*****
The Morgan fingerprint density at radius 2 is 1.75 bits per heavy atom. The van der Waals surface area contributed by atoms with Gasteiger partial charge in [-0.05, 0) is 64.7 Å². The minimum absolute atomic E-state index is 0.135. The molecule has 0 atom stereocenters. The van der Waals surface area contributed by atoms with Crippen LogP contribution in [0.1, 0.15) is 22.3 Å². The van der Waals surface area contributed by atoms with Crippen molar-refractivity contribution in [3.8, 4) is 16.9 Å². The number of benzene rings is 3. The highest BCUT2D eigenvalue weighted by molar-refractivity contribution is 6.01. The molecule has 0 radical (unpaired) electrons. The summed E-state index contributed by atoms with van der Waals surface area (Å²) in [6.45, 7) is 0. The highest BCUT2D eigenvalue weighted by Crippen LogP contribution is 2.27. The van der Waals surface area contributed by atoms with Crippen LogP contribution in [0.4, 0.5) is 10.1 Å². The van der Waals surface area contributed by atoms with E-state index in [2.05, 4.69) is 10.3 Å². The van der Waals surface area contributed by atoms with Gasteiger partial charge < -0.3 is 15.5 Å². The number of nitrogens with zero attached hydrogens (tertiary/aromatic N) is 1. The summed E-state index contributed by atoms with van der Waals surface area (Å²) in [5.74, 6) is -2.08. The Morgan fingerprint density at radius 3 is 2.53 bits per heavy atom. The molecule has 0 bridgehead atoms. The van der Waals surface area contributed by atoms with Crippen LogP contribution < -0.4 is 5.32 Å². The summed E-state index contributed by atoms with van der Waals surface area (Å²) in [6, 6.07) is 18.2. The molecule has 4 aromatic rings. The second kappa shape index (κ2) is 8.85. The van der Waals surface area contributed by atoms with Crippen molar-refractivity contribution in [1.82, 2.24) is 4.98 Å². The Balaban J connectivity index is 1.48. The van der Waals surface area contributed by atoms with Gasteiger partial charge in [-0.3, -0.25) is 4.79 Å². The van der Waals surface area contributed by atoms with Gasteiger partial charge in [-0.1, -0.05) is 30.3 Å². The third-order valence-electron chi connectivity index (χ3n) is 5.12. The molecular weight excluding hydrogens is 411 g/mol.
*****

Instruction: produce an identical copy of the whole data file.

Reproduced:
The Morgan fingerprint density at radius 2 is 1.75 bits per heavy atom. The van der Waals surface area contributed by atoms with Gasteiger partial charge in [-0.05, 0) is 64.7 Å². The minimum absolute atomic E-state index is 0.135. The molecule has 0 atom stereocenters. The van der Waals surface area contributed by atoms with Crippen LogP contribution in [0.1, 0.15) is 22.3 Å². The van der Waals surface area contributed by atoms with Crippen molar-refractivity contribution in [3.8, 4) is 16.9 Å². The number of benzene rings is 3. The highest BCUT2D eigenvalue weighted by molar-refractivity contribution is 6.01. The molecule has 0 radical (unpaired) electrons. The summed E-state index contributed by atoms with van der Waals surface area (Å²) in [6.45, 7) is 0. The highest BCUT2D eigenvalue weighted by Crippen LogP contribution is 2.27. The van der Waals surface area contributed by atoms with Crippen LogP contribution in [0.4, 0.5) is 10.1 Å². The van der Waals surface area contributed by atoms with E-state index in [2.05, 4.69) is 10.3 Å². The van der Waals surface area contributed by atoms with Gasteiger partial charge < -0.3 is 15.5 Å². The number of nitrogens with zero attached hydrogens (tertiary/aromatic N) is 1. The summed E-state index contributed by atoms with van der Waals surface area (Å²) in [5.74, 6) is -2.08. The Morgan fingerprint density at radius 3 is 2.53 bits per heavy atom. The molecule has 0 bridgehead atoms. The van der Waals surface area contributed by atoms with Crippen LogP contribution < -0.4 is 5.32 Å². The summed E-state index contributed by atoms with van der Waals surface area (Å²) in [6, 6.07) is 18.2. The molecule has 4 aromatic rings. The second kappa shape index (κ2) is 8.85. The van der Waals surface area contributed by atoms with Crippen molar-refractivity contribution in [1.82, 2.24) is 4.98 Å². The Balaban J connectivity index is 1.48. The van der Waals surface area contributed by atoms with Gasteiger partial charge in [-0.3, -0.25) is 4.79 Å². The van der Waals surface area contributed by atoms with Gasteiger partial charge in [-0.1, -0.05) is 30.3 Å². The third-order valence-electron chi connectivity index (χ3n) is 5.12. The molecular weight excluding hydrogens is 411 g/mol.